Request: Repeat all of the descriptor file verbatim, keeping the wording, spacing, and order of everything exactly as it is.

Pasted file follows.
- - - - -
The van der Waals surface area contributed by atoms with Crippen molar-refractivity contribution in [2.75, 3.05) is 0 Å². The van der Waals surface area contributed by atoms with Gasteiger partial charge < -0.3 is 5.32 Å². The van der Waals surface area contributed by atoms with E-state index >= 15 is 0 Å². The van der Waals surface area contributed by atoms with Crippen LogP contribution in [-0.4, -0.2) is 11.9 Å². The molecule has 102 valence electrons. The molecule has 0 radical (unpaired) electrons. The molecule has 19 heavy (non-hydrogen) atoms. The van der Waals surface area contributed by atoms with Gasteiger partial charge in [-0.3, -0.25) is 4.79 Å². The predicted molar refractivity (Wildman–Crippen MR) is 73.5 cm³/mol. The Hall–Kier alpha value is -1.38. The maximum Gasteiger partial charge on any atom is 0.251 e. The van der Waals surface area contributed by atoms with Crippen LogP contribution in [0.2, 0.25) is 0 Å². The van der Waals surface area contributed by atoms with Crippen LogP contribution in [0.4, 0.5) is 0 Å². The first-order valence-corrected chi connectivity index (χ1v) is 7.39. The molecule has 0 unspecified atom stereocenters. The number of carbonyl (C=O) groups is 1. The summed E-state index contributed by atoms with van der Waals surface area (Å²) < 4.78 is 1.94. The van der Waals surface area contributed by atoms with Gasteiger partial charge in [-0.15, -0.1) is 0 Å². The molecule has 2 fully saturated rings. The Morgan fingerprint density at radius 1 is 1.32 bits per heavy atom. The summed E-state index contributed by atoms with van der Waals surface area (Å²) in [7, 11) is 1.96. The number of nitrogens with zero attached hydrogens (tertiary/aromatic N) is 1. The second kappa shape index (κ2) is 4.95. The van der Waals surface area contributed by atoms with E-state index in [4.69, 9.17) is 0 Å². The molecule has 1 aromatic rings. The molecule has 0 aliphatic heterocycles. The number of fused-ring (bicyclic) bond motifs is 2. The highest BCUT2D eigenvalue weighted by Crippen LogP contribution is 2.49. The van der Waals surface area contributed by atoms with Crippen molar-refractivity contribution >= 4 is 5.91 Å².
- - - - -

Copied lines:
The van der Waals surface area contributed by atoms with Crippen molar-refractivity contribution in [2.75, 3.05) is 0 Å². The van der Waals surface area contributed by atoms with Gasteiger partial charge < -0.3 is 5.32 Å². The van der Waals surface area contributed by atoms with E-state index >= 15 is 0 Å². The van der Waals surface area contributed by atoms with Crippen LogP contribution in [-0.4, -0.2) is 11.9 Å². The molecule has 102 valence electrons. The molecule has 0 radical (unpaired) electrons. The molecule has 19 heavy (non-hydrogen) atoms. The van der Waals surface area contributed by atoms with Gasteiger partial charge in [-0.3, -0.25) is 4.79 Å². The predicted molar refractivity (Wildman–Crippen MR) is 73.5 cm³/mol. The Hall–Kier alpha value is -1.38. The maximum Gasteiger partial charge on any atom is 0.251 e. The van der Waals surface area contributed by atoms with Crippen LogP contribution in [0.2, 0.25) is 0 Å². The van der Waals surface area contributed by atoms with Crippen LogP contribution in [0.4, 0.5) is 0 Å². The first-order valence-corrected chi connectivity index (χ1v) is 7.39. The molecule has 0 unspecified atom stereocenters. The number of carbonyl (C=O) groups is 1. The summed E-state index contributed by atoms with van der Waals surface area (Å²) < 4.78 is 1.94. The van der Waals surface area contributed by atoms with Gasteiger partial charge in [-0.15, -0.1) is 0 Å². The molecule has 2 fully saturated rings. The Morgan fingerprint density at radius 1 is 1.32 bits per heavy atom. The summed E-state index contributed by atoms with van der Waals surface area (Å²) in [7, 11) is 1.96. The number of nitrogens with zero attached hydrogens (tertiary/aromatic N) is 1. The second kappa shape index (κ2) is 4.95. The van der Waals surface area contributed by atoms with E-state index in [4.69, 9.17) is 0 Å². The molecule has 1 aromatic rings. The molecule has 0 aliphatic heterocycles. The number of fused-ring (bicyclic) bond motifs is 2. The highest BCUT2D eigenvalue weighted by Crippen LogP contribution is 2.49. The van der Waals surface area contributed by atoms with Crippen molar-refractivity contribution >= 4 is 5.91 Å².